Fatal Assistance

Watch Fatal Assistance

  • 2014
  • 1 hr 39 min
  • 6.8  (138)
  • 70

Fatal Assistance is a documentary film released in 2013 that takes a critical look at the foreign aid provided to Haiti following the disastrous earthquake that struck the country in 2010. The film is directed by Raoul Peck, a Haitian filmmaker, and follows his own experiences and observations as he investigates the failure of the international community to provide effective aid.

The film begins with a harrowing look at the immediate aftermath of the earthquake, as thousands of people lay dead or injured in the streets of Port-au-Prince. Peck highlights the shocking lack of coordination and organization among aid groups in the early days of the crisis, and the chaos that ensued as multiple organizations claimed responsibility for providing aid, but failed to work together effectively. This initial segment sets the tone for the rest of the film, which paints a picture of systemic failure and corruption that characterized the international response to the disaster.

Peck then turns his attention to the government of Haiti, which he argues is largely responsible for the country's continued poverty and underdevelopment. Through interviews with government officials and representatives of civil society, Peck shows how corruption, mismanagement, and political instability have exacerbated the country's problems and prevented real progress from being made.

One of the film's major themes is the negative impact of well-intentioned but misguided aid efforts. Peck argues that many organizations and individuals came to Haiti with preconceived notions about what the country needed, and implemented programs and projects that were not tailored to the specific needs of Haitians. This often resulted in wasted resources, and in some cases, caused more harm than good.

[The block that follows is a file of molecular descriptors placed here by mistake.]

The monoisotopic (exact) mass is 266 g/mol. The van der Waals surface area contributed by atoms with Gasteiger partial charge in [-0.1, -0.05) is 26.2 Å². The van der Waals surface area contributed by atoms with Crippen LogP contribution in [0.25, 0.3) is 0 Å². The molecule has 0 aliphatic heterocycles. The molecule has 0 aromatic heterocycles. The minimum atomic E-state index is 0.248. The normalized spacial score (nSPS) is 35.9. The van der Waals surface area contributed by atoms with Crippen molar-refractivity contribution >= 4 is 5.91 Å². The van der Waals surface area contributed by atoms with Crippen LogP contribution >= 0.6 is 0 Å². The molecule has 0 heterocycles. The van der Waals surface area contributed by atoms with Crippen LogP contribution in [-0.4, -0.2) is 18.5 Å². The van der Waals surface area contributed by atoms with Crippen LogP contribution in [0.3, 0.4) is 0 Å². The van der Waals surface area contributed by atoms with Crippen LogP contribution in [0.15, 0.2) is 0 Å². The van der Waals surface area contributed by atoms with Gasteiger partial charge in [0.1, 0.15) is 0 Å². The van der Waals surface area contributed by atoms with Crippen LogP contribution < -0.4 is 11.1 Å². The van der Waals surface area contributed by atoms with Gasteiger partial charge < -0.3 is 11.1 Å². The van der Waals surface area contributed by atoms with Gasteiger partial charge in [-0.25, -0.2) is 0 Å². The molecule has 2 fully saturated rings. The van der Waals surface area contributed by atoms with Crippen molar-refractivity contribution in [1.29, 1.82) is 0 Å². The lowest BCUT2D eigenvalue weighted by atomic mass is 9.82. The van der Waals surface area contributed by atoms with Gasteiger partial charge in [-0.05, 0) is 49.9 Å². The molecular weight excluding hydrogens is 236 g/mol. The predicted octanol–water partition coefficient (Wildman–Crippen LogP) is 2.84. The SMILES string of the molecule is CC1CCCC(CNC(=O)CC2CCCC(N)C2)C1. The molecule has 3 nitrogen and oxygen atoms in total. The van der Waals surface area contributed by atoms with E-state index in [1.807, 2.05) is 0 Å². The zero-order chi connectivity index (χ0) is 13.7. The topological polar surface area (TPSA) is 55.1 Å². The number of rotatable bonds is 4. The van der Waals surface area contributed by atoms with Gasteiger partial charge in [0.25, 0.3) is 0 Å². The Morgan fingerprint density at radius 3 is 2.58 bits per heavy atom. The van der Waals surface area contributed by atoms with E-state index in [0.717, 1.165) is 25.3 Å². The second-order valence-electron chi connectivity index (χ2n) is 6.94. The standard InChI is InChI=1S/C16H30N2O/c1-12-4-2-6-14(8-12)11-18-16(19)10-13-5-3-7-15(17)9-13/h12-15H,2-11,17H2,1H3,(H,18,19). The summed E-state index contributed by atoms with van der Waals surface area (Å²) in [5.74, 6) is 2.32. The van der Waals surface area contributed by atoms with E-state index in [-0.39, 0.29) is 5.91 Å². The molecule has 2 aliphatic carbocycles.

The film also explores the damaging effects of the humanitarian industry on Haitian society. Peck argues that the massive influx of aid organizations, NGOs, and foreign workers has created a parallel economy that is disconnected from the rest of the country, and that this has had a detrimental effect on local businesses and social structures. He also raises concerns about the safety and security of aid workers, and the possibility of sexual exploitation and abuse.

Throughout the film, Peck interviews a wide range of Haitians, from government officials to grassroots activists and everyday citizens. Their voices provide a powerful counterpoint to the outsiders who are portrayed as dominating the aid effort. Peck shows how Haitians have been marginalized and excluded from decision-making processes at every level, and how this has perpetuated the cycle of poverty and dependency that has characterized the country for decades.

Overall, Fatal Assistance is a deeply critical and thought-provoking film that challenges viewers to rethink their assumptions about foreign aid and the role of the international community in promoting development. It is a call to action for those who want to see real change in Haiti and other countries that have been devastated by natural disasters and systemic injustice.

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  • Release Date
  • Runtime
    1 hr 39 min
  • Language
  • IMDB Rating
    6.8  (138)
  • Metascore